Winter Cleaning Keeping Snow and Ice Away

Winter Cleaning

 For building owners and managers in Chicago, winter weather not only refers to  the white stuff that falls out of the sky—but rather, the white stuff that collects in a building’s lobby.  

 That’s right—ice and snow can be a building owner’s and management’s worst nightmare if neglected or not treated properly. The onset of winter  weather for buildings in the Windy City not only means that building owners  must pay attention to the inside of their buildings, but also their surrounding  sidewalks and parking lots.  

 George Markoutsas of Landscape Concepts Management in Grayslake said building  owners usually utilize their own crews during winter storms, rather than  outsourcing to a third party company. However, things like parking maintenance  and snow plowing are often outsourced to outside companies due to crew  availability.  

 “In urban areas like Downtown Chicago sometimes there will be a maintenance staff  to take care of the vicinity immediately surrounding the building but often  times they will not be the ones snowplowing, they will sub-contract a firm like  ours to do the that work.”  

 However, outsourcing portions of winter weather removal can leave a building  owner at the mercy of a third party company’s schedule. Jason Teigman of GT Dawn Brite, a janitorial office cleaning  supplier, said crews can often get backlogged in times of harsh weather.  

 “Most buildings use their own crews, but many outsource their landscaping or snow  removal to an outside company,” Teigman said. “However, it’s more expensive and you may not have immediate service depending on how many  clients they have—if they have ten clients, they can’t be there all at the same time.”  

 Teigman said blocked roadways can also cause delays in third party maintenance,  causing building crews to delay their usual activities for snow removal duties.  However, utilizing in-house crews often requires much preparation on behalf of  the building owner.  

 “Many building owners have to offer overtime hours to their crews to help with  removal, and they buy blow up beds to ensure overnight shelter for their crew  during clean-up after a storm,” he said. “They’ll even order in local food.”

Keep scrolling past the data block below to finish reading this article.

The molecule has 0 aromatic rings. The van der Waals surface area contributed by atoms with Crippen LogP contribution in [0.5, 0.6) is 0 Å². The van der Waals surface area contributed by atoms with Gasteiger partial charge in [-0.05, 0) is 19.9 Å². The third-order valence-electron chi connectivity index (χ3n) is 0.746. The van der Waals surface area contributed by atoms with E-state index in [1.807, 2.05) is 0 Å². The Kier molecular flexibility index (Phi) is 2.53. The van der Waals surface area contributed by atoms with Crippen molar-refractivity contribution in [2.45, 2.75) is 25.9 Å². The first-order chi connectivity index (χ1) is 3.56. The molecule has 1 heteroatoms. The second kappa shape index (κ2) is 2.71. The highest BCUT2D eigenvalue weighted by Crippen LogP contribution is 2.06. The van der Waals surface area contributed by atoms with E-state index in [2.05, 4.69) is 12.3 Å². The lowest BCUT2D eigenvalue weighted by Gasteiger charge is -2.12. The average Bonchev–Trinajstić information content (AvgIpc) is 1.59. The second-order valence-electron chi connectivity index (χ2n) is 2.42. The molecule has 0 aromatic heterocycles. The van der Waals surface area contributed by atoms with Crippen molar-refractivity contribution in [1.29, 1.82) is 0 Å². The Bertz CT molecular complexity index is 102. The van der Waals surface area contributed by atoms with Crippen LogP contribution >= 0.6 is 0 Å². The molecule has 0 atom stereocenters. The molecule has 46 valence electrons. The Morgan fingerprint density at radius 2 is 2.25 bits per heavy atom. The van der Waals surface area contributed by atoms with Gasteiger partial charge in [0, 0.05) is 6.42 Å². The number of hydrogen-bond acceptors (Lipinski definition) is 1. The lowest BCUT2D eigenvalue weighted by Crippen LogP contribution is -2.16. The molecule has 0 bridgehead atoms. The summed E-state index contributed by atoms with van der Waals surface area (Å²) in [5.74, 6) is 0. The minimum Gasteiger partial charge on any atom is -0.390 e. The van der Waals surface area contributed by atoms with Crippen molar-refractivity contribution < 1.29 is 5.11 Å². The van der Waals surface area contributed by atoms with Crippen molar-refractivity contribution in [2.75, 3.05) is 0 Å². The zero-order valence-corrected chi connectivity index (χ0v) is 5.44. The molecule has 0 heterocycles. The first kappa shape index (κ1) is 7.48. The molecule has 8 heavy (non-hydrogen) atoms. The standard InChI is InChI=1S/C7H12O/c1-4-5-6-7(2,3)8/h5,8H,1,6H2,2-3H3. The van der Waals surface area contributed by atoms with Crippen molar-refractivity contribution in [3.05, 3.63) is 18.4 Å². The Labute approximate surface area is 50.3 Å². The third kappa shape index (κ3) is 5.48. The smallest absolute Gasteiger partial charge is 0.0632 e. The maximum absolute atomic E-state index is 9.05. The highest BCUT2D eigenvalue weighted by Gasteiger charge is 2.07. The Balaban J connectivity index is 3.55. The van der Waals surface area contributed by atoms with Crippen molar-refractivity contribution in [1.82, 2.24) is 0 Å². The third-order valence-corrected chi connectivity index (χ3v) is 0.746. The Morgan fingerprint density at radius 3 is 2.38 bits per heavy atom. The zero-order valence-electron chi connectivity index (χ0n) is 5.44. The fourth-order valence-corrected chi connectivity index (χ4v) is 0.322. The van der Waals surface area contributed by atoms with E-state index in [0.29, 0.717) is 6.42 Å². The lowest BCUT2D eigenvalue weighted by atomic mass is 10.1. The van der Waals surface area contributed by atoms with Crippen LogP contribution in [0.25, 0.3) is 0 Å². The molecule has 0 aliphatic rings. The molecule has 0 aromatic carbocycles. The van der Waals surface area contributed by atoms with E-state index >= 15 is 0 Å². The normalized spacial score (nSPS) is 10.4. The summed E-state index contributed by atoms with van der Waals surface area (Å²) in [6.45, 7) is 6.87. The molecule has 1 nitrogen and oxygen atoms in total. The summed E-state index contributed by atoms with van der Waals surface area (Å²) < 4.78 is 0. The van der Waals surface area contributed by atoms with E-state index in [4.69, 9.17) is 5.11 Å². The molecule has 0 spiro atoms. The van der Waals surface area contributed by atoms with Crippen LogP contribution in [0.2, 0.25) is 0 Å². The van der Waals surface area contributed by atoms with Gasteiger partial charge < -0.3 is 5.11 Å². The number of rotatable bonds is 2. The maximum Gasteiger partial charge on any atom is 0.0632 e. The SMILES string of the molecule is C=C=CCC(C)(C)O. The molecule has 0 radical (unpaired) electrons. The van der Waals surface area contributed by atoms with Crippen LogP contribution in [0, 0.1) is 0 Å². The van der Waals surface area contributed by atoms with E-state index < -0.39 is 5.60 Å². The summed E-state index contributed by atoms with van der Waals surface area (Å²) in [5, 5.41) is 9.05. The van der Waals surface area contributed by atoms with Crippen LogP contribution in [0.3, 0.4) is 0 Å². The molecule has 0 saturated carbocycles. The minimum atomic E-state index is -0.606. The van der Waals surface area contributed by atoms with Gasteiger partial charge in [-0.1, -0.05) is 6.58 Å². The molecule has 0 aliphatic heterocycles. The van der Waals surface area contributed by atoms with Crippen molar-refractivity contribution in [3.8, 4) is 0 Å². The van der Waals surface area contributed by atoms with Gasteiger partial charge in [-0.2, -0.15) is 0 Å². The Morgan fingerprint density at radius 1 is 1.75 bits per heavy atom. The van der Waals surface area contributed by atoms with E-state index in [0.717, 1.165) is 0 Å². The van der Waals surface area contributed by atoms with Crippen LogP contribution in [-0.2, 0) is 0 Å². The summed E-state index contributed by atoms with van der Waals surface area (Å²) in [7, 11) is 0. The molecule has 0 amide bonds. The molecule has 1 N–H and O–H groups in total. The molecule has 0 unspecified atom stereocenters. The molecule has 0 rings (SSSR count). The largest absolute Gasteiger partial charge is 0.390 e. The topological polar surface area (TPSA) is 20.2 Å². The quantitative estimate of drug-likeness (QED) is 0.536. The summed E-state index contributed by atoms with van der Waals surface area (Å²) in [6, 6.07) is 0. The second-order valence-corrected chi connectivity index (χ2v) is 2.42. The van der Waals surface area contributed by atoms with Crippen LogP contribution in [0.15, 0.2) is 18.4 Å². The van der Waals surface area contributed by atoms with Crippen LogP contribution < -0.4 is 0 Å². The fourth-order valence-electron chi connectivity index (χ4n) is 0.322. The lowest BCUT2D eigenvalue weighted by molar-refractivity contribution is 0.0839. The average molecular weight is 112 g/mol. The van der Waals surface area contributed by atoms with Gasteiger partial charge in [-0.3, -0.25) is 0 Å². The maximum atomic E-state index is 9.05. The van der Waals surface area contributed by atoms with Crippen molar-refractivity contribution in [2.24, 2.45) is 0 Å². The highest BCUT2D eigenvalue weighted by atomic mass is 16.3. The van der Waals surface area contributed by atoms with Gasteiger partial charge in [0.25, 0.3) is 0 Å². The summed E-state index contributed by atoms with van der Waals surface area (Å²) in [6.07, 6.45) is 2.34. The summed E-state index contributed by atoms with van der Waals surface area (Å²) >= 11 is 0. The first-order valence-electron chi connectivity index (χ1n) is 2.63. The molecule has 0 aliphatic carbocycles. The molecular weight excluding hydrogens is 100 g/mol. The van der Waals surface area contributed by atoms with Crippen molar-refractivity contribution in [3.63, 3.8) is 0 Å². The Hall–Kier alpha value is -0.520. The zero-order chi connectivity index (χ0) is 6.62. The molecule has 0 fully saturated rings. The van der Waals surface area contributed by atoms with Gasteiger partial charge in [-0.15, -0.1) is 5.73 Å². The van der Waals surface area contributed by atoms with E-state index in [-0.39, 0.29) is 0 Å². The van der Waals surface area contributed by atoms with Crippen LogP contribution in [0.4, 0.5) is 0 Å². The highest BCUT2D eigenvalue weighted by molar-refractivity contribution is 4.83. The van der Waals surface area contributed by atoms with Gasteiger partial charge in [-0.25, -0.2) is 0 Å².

Teigman said buildings usually stock up on various equipment in anticipation of  harsh winter weather removal. These items include shovels, ice choppers, salt  spreaders, snow blowers, gloves, hats and safety vests.  

 Although outsourcing and investment in chemical products for snow removal can  become quite costly, Teigman said this investment can ensure less future legal  fees for building owners.  

 “Some buildings spend thousands on winter weather removal,” he said. “But the risk of their tenants getting hurt is a large one, and doing anything  they can saves them money in the long run for prevention against lawsuits in  the future.”  

 Melting the Snow

 For sidewalk snow removal, calcium chloride is the most preferred option for  building owners’ crews to utilize during inclement winter weather.  

 “Calcium chloride is usually the preferred method of melting snow on sidewalks,” Markoutsas said. “It’s not as harsh as rock salt. Rock salt will melt faster and it’s cheaper but it chews up the sidewalk and it will irritate any animal’s paws. It’s also dirty and people will track it into a building.”  

 GT Dawn Brite sells a product mixture which comes in a box rather than a bag  (such as that with calcium chloride and magnesium chloride).